Birth rates in Western countries have been falling for some years now for a variety of reasons and part of the reason is that people are engaging in sex less often than their parents and grandparents.Figures released by the HSE earlier this year show that almost 62,000 babies were born in Ireland in 2017 compared to 76,000 in 2009, a reduction of 18 per cent.Also this year, The Irish Times conducted a professional survey involving almost 13,000 people, 54 per cent male and 46 per cent female.
In The Times survey, a total of 7 per cent said they had not had sex in the past year. People who had sex less than once a week amounted to 27 per cent; less than once a month, 22 per cent; once to twice a week, 30 per cent and three times or more a week, 14 per cent. These figures strongly suggest less people are having sex than in previous times.Of course, the reduction in the birth rate can only be partly attributed to that fact. For lots of personal, economic and social reasons many who are engaging in sex are using contraception to limit the size of their families.And underlining the Irish trend come new figures from a massive study in the United States that show huge numbers of Americans are simply not having sex.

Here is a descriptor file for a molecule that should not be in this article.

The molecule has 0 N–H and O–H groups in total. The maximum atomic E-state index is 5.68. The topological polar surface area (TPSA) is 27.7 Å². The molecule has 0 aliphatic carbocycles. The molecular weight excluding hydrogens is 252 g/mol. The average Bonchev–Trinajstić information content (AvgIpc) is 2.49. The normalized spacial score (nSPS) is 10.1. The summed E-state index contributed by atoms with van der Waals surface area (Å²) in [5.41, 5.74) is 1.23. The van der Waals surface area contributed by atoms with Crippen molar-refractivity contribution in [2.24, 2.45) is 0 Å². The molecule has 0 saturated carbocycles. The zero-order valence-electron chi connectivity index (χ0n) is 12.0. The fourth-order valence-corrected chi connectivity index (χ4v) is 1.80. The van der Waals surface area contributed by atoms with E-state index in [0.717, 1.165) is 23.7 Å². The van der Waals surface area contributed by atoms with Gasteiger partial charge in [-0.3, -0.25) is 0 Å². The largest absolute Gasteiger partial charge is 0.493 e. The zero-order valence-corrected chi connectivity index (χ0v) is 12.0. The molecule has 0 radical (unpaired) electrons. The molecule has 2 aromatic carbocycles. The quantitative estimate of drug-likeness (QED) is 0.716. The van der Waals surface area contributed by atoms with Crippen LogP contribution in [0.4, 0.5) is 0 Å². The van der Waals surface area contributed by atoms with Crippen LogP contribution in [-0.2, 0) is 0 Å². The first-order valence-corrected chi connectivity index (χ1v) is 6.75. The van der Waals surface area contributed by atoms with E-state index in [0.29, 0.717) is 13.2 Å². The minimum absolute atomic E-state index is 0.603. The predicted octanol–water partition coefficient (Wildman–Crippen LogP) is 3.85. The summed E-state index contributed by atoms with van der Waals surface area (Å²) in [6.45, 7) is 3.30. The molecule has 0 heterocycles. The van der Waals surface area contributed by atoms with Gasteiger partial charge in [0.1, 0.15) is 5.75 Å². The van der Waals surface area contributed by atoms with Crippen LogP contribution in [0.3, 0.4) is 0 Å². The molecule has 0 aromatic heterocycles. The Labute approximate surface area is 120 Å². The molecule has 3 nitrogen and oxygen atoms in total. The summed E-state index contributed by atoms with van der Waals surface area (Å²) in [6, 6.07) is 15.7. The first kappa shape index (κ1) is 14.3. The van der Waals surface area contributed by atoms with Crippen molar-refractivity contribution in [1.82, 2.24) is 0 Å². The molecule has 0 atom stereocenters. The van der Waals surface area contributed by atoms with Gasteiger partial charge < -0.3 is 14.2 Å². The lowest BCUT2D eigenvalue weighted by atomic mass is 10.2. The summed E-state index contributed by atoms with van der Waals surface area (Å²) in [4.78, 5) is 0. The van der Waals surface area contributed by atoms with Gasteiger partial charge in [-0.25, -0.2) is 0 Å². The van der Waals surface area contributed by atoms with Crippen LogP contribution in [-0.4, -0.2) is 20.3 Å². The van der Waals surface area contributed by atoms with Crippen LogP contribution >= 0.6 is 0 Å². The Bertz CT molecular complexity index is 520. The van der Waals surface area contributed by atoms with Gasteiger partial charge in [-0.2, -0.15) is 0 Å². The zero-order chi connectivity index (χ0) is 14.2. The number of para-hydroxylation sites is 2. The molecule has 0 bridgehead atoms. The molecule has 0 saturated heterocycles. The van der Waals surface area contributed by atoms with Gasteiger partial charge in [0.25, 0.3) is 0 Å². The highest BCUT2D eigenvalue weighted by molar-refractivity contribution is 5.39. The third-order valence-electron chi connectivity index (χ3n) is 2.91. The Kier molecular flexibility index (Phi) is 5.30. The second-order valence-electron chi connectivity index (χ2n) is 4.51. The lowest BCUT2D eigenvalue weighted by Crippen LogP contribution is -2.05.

A survey undertaken by the National Opinion Research Council at the University of Chicago shows that the number of people engaging in sex once a week has fallen by almost 10 per cent. In particular, young people in their 20s are abstaining from sex in serious numbers and the sharpest drop was the most recent, in the years 2014 to 2016. Nearly 20 per cent of 18 to 29-year-olds reported having no sex at all in 2016, an almost 50 per cent rise over those who were celibate in 2000. Teenage sex has also been on a downward trend in the US for many years and the sale of condoms has dropped by seven per cent since 2015. The birth rate has dropped to that recorded during the Great Recession of 2007/9.

In fact, the downward trend is worldwide. The figures for people in their 20s not having sex at all are even higher in Britain than in the US while, in Japan, more than 40 per cent of 18 to 34-year-old singles claim they are virgins.The incidence of married people having sex has also fallen across the developed world. Experts say there are many complicated reasons for the situation but they are all agreed that technology in the bedroom is a definite factor. Apart from watching television in bed, many couples are busy on their laptops and mobile phones until they fall asleep.”Sadly, we turn to technology instead of to people,” said Dr Lori Brotto, an Obstetrics Professor at the University of British Columbia and a sex therapist.